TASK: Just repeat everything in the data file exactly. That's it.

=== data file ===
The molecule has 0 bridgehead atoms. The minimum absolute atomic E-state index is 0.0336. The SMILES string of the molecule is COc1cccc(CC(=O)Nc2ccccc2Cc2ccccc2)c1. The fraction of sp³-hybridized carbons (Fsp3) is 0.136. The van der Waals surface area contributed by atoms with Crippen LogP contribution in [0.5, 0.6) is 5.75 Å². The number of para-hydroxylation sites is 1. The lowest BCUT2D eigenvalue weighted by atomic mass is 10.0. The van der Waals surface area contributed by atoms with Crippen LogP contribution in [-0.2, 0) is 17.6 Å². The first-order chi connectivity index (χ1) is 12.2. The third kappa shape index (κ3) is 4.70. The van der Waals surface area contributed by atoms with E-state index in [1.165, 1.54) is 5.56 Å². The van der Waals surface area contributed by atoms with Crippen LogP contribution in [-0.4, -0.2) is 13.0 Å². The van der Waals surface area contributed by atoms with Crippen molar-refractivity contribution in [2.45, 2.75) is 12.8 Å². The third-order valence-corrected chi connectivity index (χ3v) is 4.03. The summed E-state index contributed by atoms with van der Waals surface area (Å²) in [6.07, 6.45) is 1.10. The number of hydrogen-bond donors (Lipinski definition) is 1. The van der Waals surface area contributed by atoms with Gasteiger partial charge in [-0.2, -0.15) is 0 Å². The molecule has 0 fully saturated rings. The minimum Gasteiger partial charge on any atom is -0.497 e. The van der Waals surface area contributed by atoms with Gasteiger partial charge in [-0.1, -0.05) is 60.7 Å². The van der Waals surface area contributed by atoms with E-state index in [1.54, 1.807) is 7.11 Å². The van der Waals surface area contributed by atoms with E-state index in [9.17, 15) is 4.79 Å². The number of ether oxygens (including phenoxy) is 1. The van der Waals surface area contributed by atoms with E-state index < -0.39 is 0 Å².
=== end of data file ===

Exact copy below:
The molecule has 0 bridgehead atoms. The minimum absolute atomic E-state index is 0.0336. The SMILES string of the molecule is COc1cccc(CC(=O)Nc2ccccc2Cc2ccccc2)c1. The fraction of sp³-hybridized carbons (Fsp3) is 0.136. The van der Waals surface area contributed by atoms with Crippen LogP contribution in [0.5, 0.6) is 5.75 Å². The number of para-hydroxylation sites is 1. The lowest BCUT2D eigenvalue weighted by atomic mass is 10.0. The van der Waals surface area contributed by atoms with Crippen LogP contribution in [-0.2, 0) is 17.6 Å². The first-order chi connectivity index (χ1) is 12.2. The third kappa shape index (κ3) is 4.70. The van der Waals surface area contributed by atoms with E-state index in [1.165, 1.54) is 5.56 Å². The van der Waals surface area contributed by atoms with Crippen LogP contribution in [-0.4, -0.2) is 13.0 Å². The van der Waals surface area contributed by atoms with Crippen molar-refractivity contribution in [2.45, 2.75) is 12.8 Å². The third-order valence-corrected chi connectivity index (χ3v) is 4.03. The summed E-state index contributed by atoms with van der Waals surface area (Å²) in [6.07, 6.45) is 1.10. The number of hydrogen-bond donors (Lipinski definition) is 1. The van der Waals surface area contributed by atoms with Gasteiger partial charge in [-0.2, -0.15) is 0 Å². The molecule has 0 fully saturated rings. The minimum Gasteiger partial charge on any atom is -0.497 e. The van der Waals surface area contributed by atoms with Gasteiger partial charge in [-0.1, -0.05) is 60.7 Å². The van der Waals surface area contributed by atoms with E-state index in [1.54, 1.807) is 7.11 Å². The van der Waals surface area contributed by atoms with E-state index in [9.17, 15) is 4.79 Å². The number of ether oxygens (including phenoxy) is 1. The van der Waals surface area contributed by atoms with E-state index < -0.39 is 0 Å².